Vermont Green Mountain Digital Archive Joins DPLA
We are pleased to welcome Vermont Green Mountain Digital Archive as the newest DPLA Service Hub. The Vermont Hub, which is led by Middlebury College, represents a collaboration between Middlebury, the Vermont Department of Libraries, Vermont Historical Society, Vermont State Archives, and the libraries of Norwich University, the University of Vermont, and St. Michael’s College, which in turn represent collections from a number of other libraries, archives, museums, and historical societies across the Green Mountains. Vermont Green Mountain Digital Archive’s 57,000 items include local and regional history like photographs capturing rural New England town life; Vermonters’ Civil War letters, and broadsides dating to the 18th century, alongside materials that are international in scope like Dr. Edgar Hyde’s photographs from his service as an Army Medical Corps officer during World War II.
Explore highlights from Vermont’s newest additions to DPLA below or start searching today!
The Flanders Ballad Collection
One of the nation’s great archival collections of New England folksong, folklore, and balladry, the Flanders Ballad Collection from Middlebury College was the lifework of Helen Hartness Flanders (1890-1972) of Springfield, Vermont. Along with hundreds of photographs and broadside ballads, this collection includes hundreds of digitized wax cylinder recordings of New England folk singers performing in the early twentieth century captured during the earliest years of portable audio recording technology through Flanders’ dedicated field work.
Vermont 1970s Counterculture Project Oral Histories
A project of Vermont Historical Society, this collection includes over fifty oral history interviews with men and women who made Vermont their home, many hailing from far flung cities and towns across the country. Common threads in this collection of interviews include participation in civil rights and anti-war protest movements in the 1960s, religious and spiritual awakenings, pushback against traditional gender and social roles, and environmental activism and the back-to-the-land movement. As Vermonters, some of the interviewees established or participated in communal settlements and collective business models that have helped shape the history and character of the state.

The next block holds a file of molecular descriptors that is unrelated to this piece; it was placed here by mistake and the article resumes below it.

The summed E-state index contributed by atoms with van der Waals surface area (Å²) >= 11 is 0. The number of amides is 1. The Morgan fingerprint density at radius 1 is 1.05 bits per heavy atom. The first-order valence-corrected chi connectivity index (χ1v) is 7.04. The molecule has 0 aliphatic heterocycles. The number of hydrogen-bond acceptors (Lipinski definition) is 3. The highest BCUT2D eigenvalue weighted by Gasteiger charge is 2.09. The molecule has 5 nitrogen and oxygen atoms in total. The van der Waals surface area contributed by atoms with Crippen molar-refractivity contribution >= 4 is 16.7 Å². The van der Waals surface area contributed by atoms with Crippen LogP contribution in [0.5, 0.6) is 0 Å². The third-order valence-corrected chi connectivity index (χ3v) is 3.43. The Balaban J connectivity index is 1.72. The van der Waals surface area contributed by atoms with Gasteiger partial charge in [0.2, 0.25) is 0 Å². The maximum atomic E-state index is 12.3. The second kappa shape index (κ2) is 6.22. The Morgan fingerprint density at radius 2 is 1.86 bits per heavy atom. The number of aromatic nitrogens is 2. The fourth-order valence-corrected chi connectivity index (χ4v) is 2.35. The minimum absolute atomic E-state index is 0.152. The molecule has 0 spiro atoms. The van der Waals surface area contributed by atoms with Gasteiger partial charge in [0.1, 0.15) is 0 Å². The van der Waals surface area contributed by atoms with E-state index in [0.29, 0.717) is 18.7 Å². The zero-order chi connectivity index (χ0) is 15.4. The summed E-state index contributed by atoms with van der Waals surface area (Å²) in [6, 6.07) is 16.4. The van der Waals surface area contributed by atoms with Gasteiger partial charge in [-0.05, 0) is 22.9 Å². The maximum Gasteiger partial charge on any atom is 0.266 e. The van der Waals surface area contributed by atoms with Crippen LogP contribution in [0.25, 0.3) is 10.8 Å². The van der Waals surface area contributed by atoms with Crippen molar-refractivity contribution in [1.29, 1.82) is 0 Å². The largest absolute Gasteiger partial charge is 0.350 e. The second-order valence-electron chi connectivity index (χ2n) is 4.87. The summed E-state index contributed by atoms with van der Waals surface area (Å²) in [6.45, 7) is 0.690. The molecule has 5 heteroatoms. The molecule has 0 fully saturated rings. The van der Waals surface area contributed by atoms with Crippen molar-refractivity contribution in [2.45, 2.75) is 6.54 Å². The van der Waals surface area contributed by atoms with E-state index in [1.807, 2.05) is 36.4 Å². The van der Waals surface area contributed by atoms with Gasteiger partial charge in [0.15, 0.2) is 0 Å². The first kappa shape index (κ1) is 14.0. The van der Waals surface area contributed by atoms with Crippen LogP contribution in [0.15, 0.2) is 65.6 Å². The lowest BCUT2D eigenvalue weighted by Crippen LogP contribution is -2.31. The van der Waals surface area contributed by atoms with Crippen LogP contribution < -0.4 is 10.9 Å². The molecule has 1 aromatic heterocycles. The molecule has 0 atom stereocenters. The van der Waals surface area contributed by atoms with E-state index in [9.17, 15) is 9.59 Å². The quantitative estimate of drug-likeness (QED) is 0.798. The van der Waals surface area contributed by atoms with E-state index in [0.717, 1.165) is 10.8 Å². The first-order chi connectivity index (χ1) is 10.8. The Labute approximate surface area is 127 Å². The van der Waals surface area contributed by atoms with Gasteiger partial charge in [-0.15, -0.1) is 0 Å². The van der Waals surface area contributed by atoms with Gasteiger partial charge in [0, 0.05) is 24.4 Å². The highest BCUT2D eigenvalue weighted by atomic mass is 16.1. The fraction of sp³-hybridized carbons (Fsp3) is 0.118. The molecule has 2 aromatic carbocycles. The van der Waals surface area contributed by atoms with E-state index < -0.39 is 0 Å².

Porter Thayer Photographs
Porter Thayer’s collection of over 1,300 photographs, held by Brooks Memorial Library, captures rural life at the turn of the twentieth century. Thayer embodied the archetype of the town photographer. He traveled the narrow dirt roads in his buggy, behind his faithful mare Lady, who accompanied him daily. Working continually through seasons and years, Porter Thayer left an archive that is a cultural treasure for southeastern Vermont. During the time period Porter worked, Vermont was extremely poor and rural, yet held a close-knit population that shared the constant labor of maintaining farms and homes. Thayer’s images capture everyday work, tools, and the landscape that characterized the region.
Out in the Mountains
Out in the Mountains was the only LGBT focused newspaper in Vermont from early 1986 to January of 2007 when the last issue was released. The newspaper provided a forum for a diverse LGBT community to stay connected, covered issues facing the community such as violence, isolation and HIV, and discussed policy and organizing efforts to battle discrimination against LGBT people in Vermont and in the United States as a whole. Some significant milestones for LGBT rights in Vermont covered by Out in the Mountains include the passage of Civil Unions and the Vermont Employment Non-Discrimination Act. The newspaper featured ongoing advice and dating column, a series of coming out stories, a column for youth writers, LGBT cartoonists including Alison Bechdel, and profiles of prominent community members.
Alden Partridge Papers
Norwich University’s Alden Partridge collection documents the activities and philosophies of nineteenth-century education reformer Alden Patridge. Patridge envisioned a national system of practical schools dedicated to molding “citizen soldiers.” His correspondence documents collaborations with protégés and associates as they established over twenty institutions operating under the “Partridge System of Education” across the United States. While most of these schools did not survive long-term, other aspects of Partridge’s educational philosophy proved more enduring. Written accounts of Partridge’s “pedestrian excursions” with students highlight his interest in outdoor education as well as his own experiences as one of New England’s early hikers.
Society of Saint Edmund Southern Mission Collection
This collection of photographs from St. Michael’s College documents the activities of the Society of Saint Edmund in the Southern US and South America since the 1930s. The Society worked in schools, parishes, and healthcare facilities and served African American and Creole communities. The Society’s Good Samaritan School of Practical Nursing was the first school of practical nursing for black students in Alabama.